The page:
If you find yourself spending paycheck to paycheck to cover your bills, consider ways to reduce your current expenses and debt. If your student loan payments take up a considerable portion of your monthly expenses, reach out and see if you can adjust your monthly payment.
If you can set aside a small portion of money each month, consider opening a high-yield savings account that can earn you more money over a period of time. Even when you have a tight budget, you may be able to find ways around your expenses and monthly spending habits!
It can be easy to fall victim to lifestyle inflation when you receive your first real paycheck, which involves an increase in your spending that aligns with your increase in income. Essentially, the more money people make, the more they think they can afford. Would it be nice to have all of your workout clothes be from Lululemon and Alo Yoga? Sure, but on a list of your life’s priorities, where do these high-end brands rank? Stores like TJ Maxx, Marshalls, and Dick’s Sporting Goods sell similar clothes for far less expensive prices. Even if you’re able to afford Lululemon and Alo, it might be better for your bank account at this point in your career to shop conservatively and splurge only on occasion. I typically like to keep my eye on one or two things from nicer brands that I know I’ll be able to wear or use for a long time, and are well worth the investment. For everyday wear such as workout clothes, I try to shop smaller and stick with more affordable pieces.
3. Act As If You’ll Always Have Bills to Pay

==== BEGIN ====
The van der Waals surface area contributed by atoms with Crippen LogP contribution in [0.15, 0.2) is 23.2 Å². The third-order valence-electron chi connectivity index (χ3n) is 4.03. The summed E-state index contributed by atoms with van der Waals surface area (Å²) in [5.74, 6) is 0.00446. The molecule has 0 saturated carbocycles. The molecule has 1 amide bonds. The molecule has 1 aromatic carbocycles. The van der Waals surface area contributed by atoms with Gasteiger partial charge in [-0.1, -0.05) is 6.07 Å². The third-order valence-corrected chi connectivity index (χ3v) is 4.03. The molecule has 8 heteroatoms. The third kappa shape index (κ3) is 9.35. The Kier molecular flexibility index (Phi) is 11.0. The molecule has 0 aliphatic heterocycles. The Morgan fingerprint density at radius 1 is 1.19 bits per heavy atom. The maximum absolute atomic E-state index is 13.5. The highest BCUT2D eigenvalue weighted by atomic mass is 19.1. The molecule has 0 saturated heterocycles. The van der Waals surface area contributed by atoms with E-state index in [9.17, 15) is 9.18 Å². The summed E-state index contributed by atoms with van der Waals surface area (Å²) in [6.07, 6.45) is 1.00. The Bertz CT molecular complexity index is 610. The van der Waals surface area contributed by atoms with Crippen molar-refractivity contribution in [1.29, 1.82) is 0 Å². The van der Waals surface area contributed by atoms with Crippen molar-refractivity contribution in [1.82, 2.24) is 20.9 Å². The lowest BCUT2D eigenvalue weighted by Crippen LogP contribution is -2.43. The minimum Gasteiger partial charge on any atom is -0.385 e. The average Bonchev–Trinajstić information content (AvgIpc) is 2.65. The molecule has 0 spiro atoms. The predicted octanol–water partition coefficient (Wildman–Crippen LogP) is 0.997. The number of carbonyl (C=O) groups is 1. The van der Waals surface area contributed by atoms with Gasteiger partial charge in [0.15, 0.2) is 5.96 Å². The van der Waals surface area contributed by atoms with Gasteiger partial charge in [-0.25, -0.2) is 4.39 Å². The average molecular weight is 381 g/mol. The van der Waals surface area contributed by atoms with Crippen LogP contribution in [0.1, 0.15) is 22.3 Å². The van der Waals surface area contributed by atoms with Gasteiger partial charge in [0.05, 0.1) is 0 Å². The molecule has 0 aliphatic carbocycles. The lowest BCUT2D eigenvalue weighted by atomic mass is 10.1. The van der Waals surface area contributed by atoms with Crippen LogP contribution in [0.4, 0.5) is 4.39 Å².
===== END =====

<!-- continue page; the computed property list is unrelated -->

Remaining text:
Keep in mind that everyone’s financial journey varies. After college, some people may not be able to afford to pay more bills on top of their rent, utilities, student loan, car payment, etc. On the other hand, there are people who graduate, move home and have minimal expenses to worry about right off the bat. If this is the case for you, try asking yourself, “If I continued spending the way I am right now, would I be able to still afford X, Y, or Z?”
You might be shocked to realize that the lifestyle you’re living now will not be sustainable once you move out on your own. One way to become better at saving is to act as if you already have bills to pay. This goes back to paying yourself first and setting aside separate accounts designated for your savings goals.
“Knowing where your money goes is a great first step, but working savings alongside that spending is something really important and often neglected,” Murray says. If you start putting aside money now for rent or utilities in the future, you’re already setting yourself up for success down the road.
4. If you make a mistake, learn from it
Sometimes the best way to learn is by making a mistake, which was definitely the case for me. If you find yourself in a similar scenario down the road, don’t panic. If you continue to repeat your mistakes, it could lead to problems in the long run, but one money mistake isn’t going to break you.
Consider taking a pen to paper and writing down some of your financial goals you want to accomplish in the next twelve months. Start tracking your spending if you’re feeling stretched thin. Have conversations with people who’ve paid off their student loans, bought their first car, or accomplished one of the other financial goals you’ve for yourself to curate the best advice for your intentions.
Everyone has a different financial journey with different challenges. Be honest with yourself about where you are now, and know that with time you’ll be able to spend your paycheck more freely with more knowledge and savings!
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Logan Murray, CFP, RICP, EA